Adventures in Home Brewing: Barlennan Bottling & Cookies

After three and a half weeks of sedate secondary fermentation and conditioning, my home brewed Scotch Ale/Wee Heavy was ready to be bottled. I’m calling it Barlennan, mostly because I’m a science fiction nerd, but also because “Barl” is the start of barley and “ennan” sounds like the suffix to a vaguely Scottish surname. Aren’t you glad I over-explained that? Anyway, as per usual, I learned many lessons (i.e. I made many mistakes) and I figured I’d also recount my attempt to make spent-grain cookies.


Home Brew Bottling Day

As I’ve already mentioned, I split the five gallon batch into two secondary fermenters. I added oak cubes that had been soaking in Aberlour Scotch to one, and left the other alone. At bottling, I split the batch into four different variants:

  1. Plain old Barlennan
  2. Aberlour Scotch Oak-Aged Barlennan
  3. A blend of Plain and Oak-Aged Barlennan
  4. Fortified Barlennan

The first three are self-explanatory, but I should explain the fourth because this is the first time I’ve practiced that sort of alchemy. So I just added around 80 ml of straight scotch to three bottles. According to my calculations, this should bring the ABV up to around 15% for these bottles. Incidentally, if I had used Aberlour A’Bunadh, it’s cask strength potency would have probably made this more like 18% ABV. The Aberlour 16 is only 80 proof, so it couldn’t do as much. Regardless, my prediction is that these bottles will not carbonate at all and will be ridiculously boozy, but I figure it’s an experiment worth trying. Mad science has to start somewhere.

Bottled home brew

I ended up bottling about a case and a half of this batch, and dumped the rest into a keg. The initial tasting revealed a huge fruity component, but also the notes of rich caramel and vanilla that I wanted. I attribute the bigger fruity notes to the higher ambient temperature during fermentation, which seemed to have an impact on this batch. This is why I normally only brew in the colder months. I blame the pandemic.

Bottles of home brew with waxed caps

I’m still waiting for the bottles to condition, but I’ve been sampling the kegged portion and I’ve observed some things. The fruity notes have gotten even more pronounced and I’ve noticed a distinctly savory umami character. So far, it’s not unpleasant, but I this could turn to an overwhelming soy sauce flavor at some point. Apparently, this has to do with autolysis; basically when alcohol is aged on dead yeast cells. Once again, I think this is due to the higher fermentation temperatures I subjected this batch to, as well as the more extended aging. I might also attribute this to my less-than-stellar skills at kegging beer. I’m hoping the bottles will fare better. I mean, I dipped some in wax, which has to make them taste better, right?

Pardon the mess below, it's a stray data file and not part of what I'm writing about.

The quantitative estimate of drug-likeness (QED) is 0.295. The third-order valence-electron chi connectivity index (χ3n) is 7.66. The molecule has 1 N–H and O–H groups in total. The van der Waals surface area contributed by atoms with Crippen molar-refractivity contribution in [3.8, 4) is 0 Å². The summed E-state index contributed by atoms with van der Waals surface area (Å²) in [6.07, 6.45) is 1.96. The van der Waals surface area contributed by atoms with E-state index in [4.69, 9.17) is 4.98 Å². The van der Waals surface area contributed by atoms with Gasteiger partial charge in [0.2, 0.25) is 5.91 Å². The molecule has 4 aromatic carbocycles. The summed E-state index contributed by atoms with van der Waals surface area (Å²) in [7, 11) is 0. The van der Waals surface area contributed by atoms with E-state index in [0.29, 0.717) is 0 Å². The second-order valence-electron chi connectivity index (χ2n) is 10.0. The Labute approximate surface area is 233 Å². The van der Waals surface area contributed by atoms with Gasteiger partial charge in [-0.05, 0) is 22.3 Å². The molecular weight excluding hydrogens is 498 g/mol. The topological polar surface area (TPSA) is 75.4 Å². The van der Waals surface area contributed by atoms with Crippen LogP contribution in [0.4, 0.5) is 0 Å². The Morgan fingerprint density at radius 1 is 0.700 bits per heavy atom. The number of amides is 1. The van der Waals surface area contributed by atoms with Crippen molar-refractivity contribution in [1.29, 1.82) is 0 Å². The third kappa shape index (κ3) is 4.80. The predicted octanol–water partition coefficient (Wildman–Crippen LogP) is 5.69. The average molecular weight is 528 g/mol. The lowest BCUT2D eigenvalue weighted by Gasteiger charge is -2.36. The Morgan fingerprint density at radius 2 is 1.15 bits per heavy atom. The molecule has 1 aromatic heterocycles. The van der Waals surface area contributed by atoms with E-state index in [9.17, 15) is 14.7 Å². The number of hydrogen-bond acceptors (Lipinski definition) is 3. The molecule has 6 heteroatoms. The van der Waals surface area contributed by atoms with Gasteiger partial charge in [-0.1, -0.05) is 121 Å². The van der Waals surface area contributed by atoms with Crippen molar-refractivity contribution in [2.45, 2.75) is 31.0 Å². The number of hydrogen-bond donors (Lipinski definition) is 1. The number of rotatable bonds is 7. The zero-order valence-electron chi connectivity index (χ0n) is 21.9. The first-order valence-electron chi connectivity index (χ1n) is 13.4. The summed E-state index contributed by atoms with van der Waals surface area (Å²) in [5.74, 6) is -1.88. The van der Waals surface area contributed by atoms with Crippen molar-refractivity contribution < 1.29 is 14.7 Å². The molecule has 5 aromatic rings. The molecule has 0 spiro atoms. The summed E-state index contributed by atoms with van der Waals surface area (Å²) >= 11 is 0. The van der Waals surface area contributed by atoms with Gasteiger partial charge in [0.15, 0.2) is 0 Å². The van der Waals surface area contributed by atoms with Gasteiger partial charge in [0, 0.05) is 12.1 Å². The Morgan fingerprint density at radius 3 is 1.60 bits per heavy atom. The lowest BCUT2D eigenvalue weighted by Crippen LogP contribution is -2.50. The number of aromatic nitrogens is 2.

Spent Grain Cookies

After brewing, you’re left with a bunch of barley that’s been soaked in water and thus most of the sugars have been extracted. I usually throw this spent grain out, but I tried something different this time. I saved some grain and to dry it out, I put it in the oven at very low temperatures for a while.

Spent grain flour

It took around 6-7 hours to really dry it out, but once dry, I put it in my blender and turned it into as fine a powder as I could manage. I did some research and found that the general rule of thumb is to substitute about half of a given recipe’s flour with the spent grain flower. I did this for a basic cookie recipe, and huh, it turned out to be a very dark batter.

Cookie batter using spent grain flour

Since I’m an extract brewer, all of my spent grain was specialty grain, which tends to be darker. I also suspect the long drying process added some color. Next time, I might spread it out on a pan and leave it uncovered in the fridge overnight. This should remove moisture and thus result in shorter time in the oven.

The cookies did bake up just fine though, so there is that. If I were doing this again, I might use a little less in the way of spent grain, as it does add an earthier note to the cookie. They were still tasty though.

A spent grain cookie

Ultimately, I’m not sure if it was worth the effort, but it was nice to not waste the grain after its first use. I’ll probably try it again (especially if I use some lighter specialty grains in future batches). Maybe I’ll make banana bread instead of cookies…

So there you have it, another home brewing batch in the books. Next batch probably won’t be until fall/winter, so as to avoid higher temperatures. I always did that before, but the pandemic forced my hand. But you live/brew and learn, I guess.

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